2/16/2008

The Republican Response: NO YOU CAN'T

9 comments:

Anonymous said...

You know, there are many things on this blog that I disagree with, that I think are questionable, misguided, or flat out wrong. I don’t get exercised about the former two, because those things are really based in opinion, and I want to understand the thinking and the ideas of other people that I may come closer to understanding and truth. Buy it’s the latter category that causes me great grief, because the deliberate misrepresentation of facts and history does not promote understanding and should not be tolerated.

This canard about Republicans being prejudiced and anti-black is one of those subjects.
It just does not stand up to scrutiny.

Exactly to the contrary, its Democrats that have – for the vast bulk of their history – been the party of Racists. From the Party’s founding by the slavers Jefferson and Jackson, through its backing of the Confederacy during the civil war, to its establishment in the South as the bullwork behind Jim Crow laws from the end of Reconstruction to the early 1960’s, its Democrats who consistently said “No. You. Can’t.”

Republicans, on the other hand, mustered the political courage to stand up to and fight the Slaveholding States. Republicans passed the 13th, 14th, and 15th amendments, which outlawed slavery, extended Constitutional protections to the residents of all states, and gave Blacks the right to vote. It was Federal forces, under Republican administrations, that fought the KKK in the south, and it was Republicans who passed the first meaningful Civil Rights Legislation in 1957 over the filibusters of southern Democrat Senators and send the National Guard into Little Rock to enforce that legislation.

Democrats to their credit finally decided to reform their institutional Racism when they backed the Civil Rights Act of 1964, which interestingly enough was comprised mostly of provisions of the 1957 bill that could not get passed when proposed by the Eisenhower Administration. Of course, many Dixiecrat southerners continued to fight the tide of history – Democrats like Orville Faubus, Robert Byrd, George Wallace, and Bull Conner.

So why is it that you continue to spread the false claim that its Republicans with the history of Racism?

Perhaps its because Republicans, who have always sought the meaningful liberation of Blacks (i.e. Social and Economic as well as Political freedom), do not believe that Welfare, Public Assistance, and perpetual Affirmative Action (which has morphed over the years into a form of race-baced privilege) is in the best means to liberate anybody, much less Black Americans. Perhaps its because Republicans see the institutionalization of Welfare and Affirmative Action programs as “the soft form of bigotry” that will keep Blacks voting for them as long as those programs endure. Perhaps its because Republicans see Black dependency as the nothing but a new plantation, and so fight Democrat efforts to keep Black Americans on it.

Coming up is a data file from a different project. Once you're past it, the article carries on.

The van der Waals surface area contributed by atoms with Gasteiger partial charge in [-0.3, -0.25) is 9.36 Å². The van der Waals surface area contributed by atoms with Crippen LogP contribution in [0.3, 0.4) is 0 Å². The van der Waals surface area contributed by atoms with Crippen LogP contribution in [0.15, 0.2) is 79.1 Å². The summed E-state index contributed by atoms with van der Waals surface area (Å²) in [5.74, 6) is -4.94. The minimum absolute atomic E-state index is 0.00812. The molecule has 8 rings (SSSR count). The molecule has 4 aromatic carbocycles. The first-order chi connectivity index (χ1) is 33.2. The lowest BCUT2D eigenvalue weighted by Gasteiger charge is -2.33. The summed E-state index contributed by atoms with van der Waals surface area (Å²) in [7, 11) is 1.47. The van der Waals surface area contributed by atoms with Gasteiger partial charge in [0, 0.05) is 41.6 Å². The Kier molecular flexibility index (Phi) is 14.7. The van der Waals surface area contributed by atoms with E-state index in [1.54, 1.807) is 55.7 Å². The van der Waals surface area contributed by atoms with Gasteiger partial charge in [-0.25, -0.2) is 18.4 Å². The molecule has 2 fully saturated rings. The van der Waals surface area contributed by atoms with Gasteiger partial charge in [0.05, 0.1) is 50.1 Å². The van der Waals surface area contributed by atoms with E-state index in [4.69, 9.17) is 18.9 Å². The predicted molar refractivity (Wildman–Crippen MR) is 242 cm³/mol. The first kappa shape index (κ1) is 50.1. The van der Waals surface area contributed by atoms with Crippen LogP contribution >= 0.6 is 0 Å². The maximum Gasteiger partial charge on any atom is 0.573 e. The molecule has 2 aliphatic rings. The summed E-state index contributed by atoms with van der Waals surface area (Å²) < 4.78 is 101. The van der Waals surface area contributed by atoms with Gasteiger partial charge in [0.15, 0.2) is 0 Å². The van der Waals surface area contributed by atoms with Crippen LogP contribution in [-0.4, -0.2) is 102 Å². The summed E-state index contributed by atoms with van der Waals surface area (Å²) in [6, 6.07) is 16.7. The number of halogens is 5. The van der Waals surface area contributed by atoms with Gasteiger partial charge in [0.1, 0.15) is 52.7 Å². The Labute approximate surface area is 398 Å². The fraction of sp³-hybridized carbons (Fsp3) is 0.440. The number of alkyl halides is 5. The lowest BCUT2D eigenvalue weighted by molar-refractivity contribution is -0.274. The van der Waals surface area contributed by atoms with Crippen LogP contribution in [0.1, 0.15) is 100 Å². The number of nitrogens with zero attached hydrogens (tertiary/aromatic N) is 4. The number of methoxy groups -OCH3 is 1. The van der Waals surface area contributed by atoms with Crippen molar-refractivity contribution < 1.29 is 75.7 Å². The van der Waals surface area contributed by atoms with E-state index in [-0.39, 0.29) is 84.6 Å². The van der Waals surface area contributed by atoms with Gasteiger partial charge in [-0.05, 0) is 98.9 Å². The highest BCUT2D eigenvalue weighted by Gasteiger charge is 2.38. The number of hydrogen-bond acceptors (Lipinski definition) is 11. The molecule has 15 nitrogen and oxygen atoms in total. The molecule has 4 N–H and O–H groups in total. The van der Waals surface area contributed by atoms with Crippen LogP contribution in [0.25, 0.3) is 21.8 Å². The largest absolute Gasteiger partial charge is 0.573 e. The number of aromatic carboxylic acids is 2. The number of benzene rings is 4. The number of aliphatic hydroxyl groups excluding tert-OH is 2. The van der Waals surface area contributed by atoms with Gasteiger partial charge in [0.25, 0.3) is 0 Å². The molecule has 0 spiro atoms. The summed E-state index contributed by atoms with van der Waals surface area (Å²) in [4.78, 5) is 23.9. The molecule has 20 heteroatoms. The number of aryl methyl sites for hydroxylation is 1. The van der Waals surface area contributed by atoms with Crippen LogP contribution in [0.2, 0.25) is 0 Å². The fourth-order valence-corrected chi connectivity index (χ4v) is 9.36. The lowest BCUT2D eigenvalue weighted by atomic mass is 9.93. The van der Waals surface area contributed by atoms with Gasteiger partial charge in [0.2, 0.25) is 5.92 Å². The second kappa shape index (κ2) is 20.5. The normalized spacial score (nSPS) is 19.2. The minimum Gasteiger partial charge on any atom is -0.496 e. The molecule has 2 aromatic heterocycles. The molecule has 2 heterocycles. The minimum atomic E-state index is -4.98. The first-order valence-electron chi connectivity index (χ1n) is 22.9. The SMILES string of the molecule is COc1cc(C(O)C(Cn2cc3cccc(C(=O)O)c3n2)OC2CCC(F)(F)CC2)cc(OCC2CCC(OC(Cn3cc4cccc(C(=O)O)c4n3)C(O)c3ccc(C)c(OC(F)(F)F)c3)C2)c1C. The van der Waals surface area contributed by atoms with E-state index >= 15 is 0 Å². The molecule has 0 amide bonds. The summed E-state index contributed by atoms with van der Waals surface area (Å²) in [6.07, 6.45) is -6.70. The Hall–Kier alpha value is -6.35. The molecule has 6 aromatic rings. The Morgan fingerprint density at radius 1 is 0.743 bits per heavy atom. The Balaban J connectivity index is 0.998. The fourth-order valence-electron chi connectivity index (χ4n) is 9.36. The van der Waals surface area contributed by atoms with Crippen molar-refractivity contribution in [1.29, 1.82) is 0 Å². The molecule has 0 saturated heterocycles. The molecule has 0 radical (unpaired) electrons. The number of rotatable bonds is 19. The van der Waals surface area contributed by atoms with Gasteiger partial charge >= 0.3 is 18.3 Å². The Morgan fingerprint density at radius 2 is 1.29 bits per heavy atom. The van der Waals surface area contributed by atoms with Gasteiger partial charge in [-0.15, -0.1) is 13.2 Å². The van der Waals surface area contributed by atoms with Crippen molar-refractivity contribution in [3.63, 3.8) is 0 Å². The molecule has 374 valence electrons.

We can argue about which party is doing the most to help Black Americans achieve social advancement, economic independence and real political power. It’s a tough problem, and one with different approaches. But approaches differing from those of the modern Democrat are not Racist, nor are those that promote them are not Racists.

Look, if you like Obama and his ideas, great. There is a lot to like, if the results of Democrat primaries and caucuses are any indicator. But do not suggest that Republicans will fight Obama because he is Black. They will fight him, if he is the Democrat nominee, over ideas and policy and direction for the country. But not over Race. Republicans already fought that war, and fortunately for Black Americans, they won it.

Sunny Badger said...

I would say there are fringe elements of the Republican Party that don't like Blacks. Republican David Duke, also a former Grand Wizard of the KKK, has said, “Our clear goal must be the advancement of the white race and separation of the white and black races. This goal must include freeing of the American media and government from subservient Jewish interests.” Of course, before he turned to the Republicans, Duke was a Democrat.

I think the Republican Party, as a organization, has written off the Black vote and therefore the impression is they don't like Blacks. Likewise, the Republicans don't cater to the gay and lesbian voters. That's not saying that indivdiual Republicans don't like gays, lesbians or Blacks.

The Republican Party would love to have Hillary Clinton win the Democratic nomination, because so many Republicans HATE her as do a large segment of the swing voters.

You mention lots of historical interactions of the Republican Party on behalf of the Blacks. The question now is "What have you done for them lately?" The Republicans have Willie Hortanized the Black males and Welfare Queened the Black women. The present day Republican propaganda machine has leveraged the worst stereotypes attributed to the Black race to scare the White voters into the voting booth. "Fear and smear" is the tag line here.

Anonymous said...

Sunny,

There are unsavory fringe elements in both major parties. The question is, do they have any influence on the mainstream thinking in the party? In the case of Duke, a man of virulent and odious ideas, the answer is clearly no. In fact, the Republican Party has publicly and emphatically repudiated him and his ideas. Heck, when he ran for Governor of Louisiana, Republicans were urged to vote for his Democratic rival instead!

I saw an item in the news today regarding our original subject, by the way, and it portrays vividly the problem I pointed out with your original post. Writing in the New York Times this weekend, Reporter Kate Zernike discusses Senator Clinton’s claim that President Johnson was just as important to the passage of the 1964 Civil Rights Act as was Martin Luther King, Jr. Then she (the reporter) goes on to say, speaking of the battle to get the bill through the Senate, that “Johnson’s great mastery was to get the support of Southern Republicans.” Well, that would have been difficult, since all the Southern Senators (i.e. VA, NC, SC, GA, FL, MS, AL, TN, LA, and AR) were Democrats. Every last one of them. More to the point, all 20 of those Senators voted against the legislation, so his mastery was not very effective when it came to getting Democrats to vote for Civil Rights for Black Americans.